In deciding whether a trial judge manifestly abused his discretion by admitting gory and grisly evidence, an appellate court will consider whether the evidence likely affected the verdict. That is, whether the verdict would have been different but for the evidence.

I think the answer is the error likely will not affect the verdict in the guilt/innocence phase. But I cannot confidently say that about a death verdict in the penalty phase.

I think this is another example of Judge O’Toole navigating perilously close to reversible error.

Just because the government has a slam dunk case does not mean that the court can ignore the rules of evidence on the ground that any error is necessarily harmless.

The government should not be permitted to strip the defendant naked and flog him in front of the jury.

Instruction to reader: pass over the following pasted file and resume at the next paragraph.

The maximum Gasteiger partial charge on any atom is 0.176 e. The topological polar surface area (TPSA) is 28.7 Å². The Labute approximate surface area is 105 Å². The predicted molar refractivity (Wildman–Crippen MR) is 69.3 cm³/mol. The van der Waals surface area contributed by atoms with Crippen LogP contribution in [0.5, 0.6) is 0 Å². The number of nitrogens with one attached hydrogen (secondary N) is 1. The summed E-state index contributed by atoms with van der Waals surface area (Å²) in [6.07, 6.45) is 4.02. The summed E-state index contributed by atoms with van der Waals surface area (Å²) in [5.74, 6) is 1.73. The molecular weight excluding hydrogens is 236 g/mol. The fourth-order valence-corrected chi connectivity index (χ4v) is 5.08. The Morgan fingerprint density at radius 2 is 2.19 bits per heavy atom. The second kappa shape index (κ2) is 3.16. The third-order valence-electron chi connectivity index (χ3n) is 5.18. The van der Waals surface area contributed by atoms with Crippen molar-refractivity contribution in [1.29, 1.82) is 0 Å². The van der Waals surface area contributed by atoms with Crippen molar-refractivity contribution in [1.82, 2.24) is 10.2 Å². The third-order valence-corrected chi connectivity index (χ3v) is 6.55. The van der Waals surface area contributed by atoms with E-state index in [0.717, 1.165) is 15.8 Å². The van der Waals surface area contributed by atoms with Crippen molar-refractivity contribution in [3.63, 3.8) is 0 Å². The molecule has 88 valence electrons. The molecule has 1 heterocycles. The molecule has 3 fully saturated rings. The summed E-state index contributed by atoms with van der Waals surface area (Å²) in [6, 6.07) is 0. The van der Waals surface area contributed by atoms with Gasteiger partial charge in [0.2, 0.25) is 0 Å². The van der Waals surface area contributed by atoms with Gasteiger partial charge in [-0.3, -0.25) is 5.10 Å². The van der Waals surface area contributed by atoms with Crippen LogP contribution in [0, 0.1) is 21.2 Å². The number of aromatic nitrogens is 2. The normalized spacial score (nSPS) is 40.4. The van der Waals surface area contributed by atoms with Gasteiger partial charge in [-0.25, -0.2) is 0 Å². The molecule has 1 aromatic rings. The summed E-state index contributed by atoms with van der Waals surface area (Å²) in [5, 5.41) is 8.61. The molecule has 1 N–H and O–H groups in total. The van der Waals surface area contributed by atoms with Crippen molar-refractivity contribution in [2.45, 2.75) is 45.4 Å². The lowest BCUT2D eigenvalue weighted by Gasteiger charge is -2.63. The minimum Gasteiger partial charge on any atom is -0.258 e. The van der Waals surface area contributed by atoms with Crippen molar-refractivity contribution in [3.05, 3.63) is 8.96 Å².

That is what basically happened on Monday and it was wrong.

For more information on what happened Monday, please read my article, Tsarnaev: Government rests after presenting graphic and disturbing autopsy evidence.


Andreas Lubitz, Tarasoff and the duty to warn

March 29, 2015

Troubling evidence has emerged that Andreas Lubitz, the Germanwings copilot, may have been delusional and mentally unfit to work, much less fly a commercial jet carrying 144 passengers and a crew of 6, including himself. Reuters reports today,

The co-pilot suspected of crashing a passenger jet in the Alps may have been suffering from a detached retina but investigators are unsure whether his vision problems had physical or psychological causes, a German newspaper said on Sunday.

Bild am Sonntag also reported how the captain of the Germanwings Airbus screamed “open the damn door!” to the co-pilot as he tried to get back into the locked cockpit before the jet crashed on Tuesday, killing all 150 aboard.